The public just doesn’t get a realistic sense of the risks the whole world is facing right now. At least not before the “public” part of the UST yield curve inverted.
I’m sorry but I just don’t see it. The Chinese to me resemble an increasingly frantic regime pushed around by forces way, way beyond their control. In a vain attempt to placate them, authorities continually appeal to the dangerous and disproven. That doesn’t strike me as patient choice, more like running out of choices.
And like yield curve inversion in the US bond market no one ever sees this other side until it “unexpectedly” pops up seemingly out of the blue. It’s as if these negative pressures just snuck up on everyone. Must be trade wars because what else would it be?
Without any other frame of reference or alternate explanation you can’t see and appreciate what is hiding in plain sight:
Not only is there now an obvious ticking clock to CNY (which doesn’t make sense to those who argue trade wars and currency devaluation stimulus), its ups and downs over the last half decade match perfectly to China car sales, industrial profits, and the entire domestic economy in between. When the currency rises “stimulus” seems to have worked; when it falls authorities are desperate to roll out one thing after another.
There’s no master plan in China (literally, as it turns out). More importantly, the government is proving how little it can affect economic outcomes. Not only are authorities a passenger when it comes to CNY, they aren’t really faring any better when it comes to RMB:
The Chinese are entirely on the defensive and it wasn’t President Trump who pushed them into becoming entirely reactive.
It’s also easy to take a national viewpoint on China, but we can’t afford to see this as some contest. As I always write, while you can dismiss Argentina for being Argentina it’s harder to paper over serious German struggles. It’s not entirely out of the question, though. But if Germany is joined by Japan and then China, too, and all for reasons that are dollar-based rather than tariffs you really need to appreciate and understand these subtleties that aren’t actually very subtle.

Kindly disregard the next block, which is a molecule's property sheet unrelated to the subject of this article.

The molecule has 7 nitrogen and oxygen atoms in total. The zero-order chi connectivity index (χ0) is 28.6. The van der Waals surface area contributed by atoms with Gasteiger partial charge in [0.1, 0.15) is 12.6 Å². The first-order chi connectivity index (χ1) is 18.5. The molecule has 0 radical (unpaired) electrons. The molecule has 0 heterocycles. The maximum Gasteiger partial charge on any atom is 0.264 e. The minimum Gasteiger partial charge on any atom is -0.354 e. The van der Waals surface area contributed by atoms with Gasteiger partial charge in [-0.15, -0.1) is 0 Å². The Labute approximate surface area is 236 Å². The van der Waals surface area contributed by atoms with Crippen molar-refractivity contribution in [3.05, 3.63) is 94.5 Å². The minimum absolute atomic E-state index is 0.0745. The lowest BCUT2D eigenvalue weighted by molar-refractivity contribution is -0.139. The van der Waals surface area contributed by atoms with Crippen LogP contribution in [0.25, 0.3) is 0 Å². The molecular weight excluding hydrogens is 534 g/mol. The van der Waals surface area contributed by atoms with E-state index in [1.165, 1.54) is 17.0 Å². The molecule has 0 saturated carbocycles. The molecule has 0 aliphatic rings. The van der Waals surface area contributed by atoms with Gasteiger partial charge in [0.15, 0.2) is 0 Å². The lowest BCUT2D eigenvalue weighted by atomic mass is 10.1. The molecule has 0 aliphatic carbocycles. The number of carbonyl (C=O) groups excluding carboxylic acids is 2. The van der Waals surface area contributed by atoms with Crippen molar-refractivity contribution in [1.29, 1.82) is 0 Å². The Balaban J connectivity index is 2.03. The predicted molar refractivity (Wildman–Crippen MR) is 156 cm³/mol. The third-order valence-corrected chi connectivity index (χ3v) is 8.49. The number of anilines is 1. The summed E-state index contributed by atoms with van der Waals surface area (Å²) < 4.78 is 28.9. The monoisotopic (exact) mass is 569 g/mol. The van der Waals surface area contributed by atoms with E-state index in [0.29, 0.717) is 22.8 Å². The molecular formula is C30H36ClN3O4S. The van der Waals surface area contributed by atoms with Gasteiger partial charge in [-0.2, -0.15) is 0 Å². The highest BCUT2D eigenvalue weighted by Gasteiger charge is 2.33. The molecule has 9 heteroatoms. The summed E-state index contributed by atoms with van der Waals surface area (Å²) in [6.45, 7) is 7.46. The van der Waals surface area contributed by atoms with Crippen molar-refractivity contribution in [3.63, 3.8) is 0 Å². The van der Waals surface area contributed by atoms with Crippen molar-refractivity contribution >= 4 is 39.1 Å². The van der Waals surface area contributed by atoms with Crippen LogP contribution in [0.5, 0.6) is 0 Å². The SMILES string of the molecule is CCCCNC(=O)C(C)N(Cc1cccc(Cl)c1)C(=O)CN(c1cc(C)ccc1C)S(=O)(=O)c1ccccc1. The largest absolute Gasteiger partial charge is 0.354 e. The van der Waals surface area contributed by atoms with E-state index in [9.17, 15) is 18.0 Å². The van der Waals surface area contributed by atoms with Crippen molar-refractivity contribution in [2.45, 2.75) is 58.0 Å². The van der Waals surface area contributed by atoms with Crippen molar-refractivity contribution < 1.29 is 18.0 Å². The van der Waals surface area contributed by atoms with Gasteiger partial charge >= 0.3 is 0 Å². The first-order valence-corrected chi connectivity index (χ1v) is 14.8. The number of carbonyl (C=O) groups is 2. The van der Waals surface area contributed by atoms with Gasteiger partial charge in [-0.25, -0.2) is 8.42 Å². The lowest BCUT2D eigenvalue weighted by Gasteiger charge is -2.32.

What I said yesterday about Japan goes double for China. You can substitute the latter for the former in the following:
If Japan falls all the way into the eurodollar vortex later in 2019, then that would suggest what we already see in Germany is actually typical for what we might expect for a whole lot more than Germany. The decisive tilt across the global economy is on the downside. Perhaps the most serious downside since 2009.
Right now, all we can do is map out and appreciate the balance of risks – we don’t have a crystal ball from which we can foretell exactly the global future. The longer this goes on, however, the more those risks seem to multiply and deepen.
That’s because, as we see from China’s example, the dollar still rules. And that’s the last misconception, a mistake the President and Jay Powell are also making. It’s not their dollar which is in charge of the global economy. It’s the eurodollar’s world; we are all just trying to live here.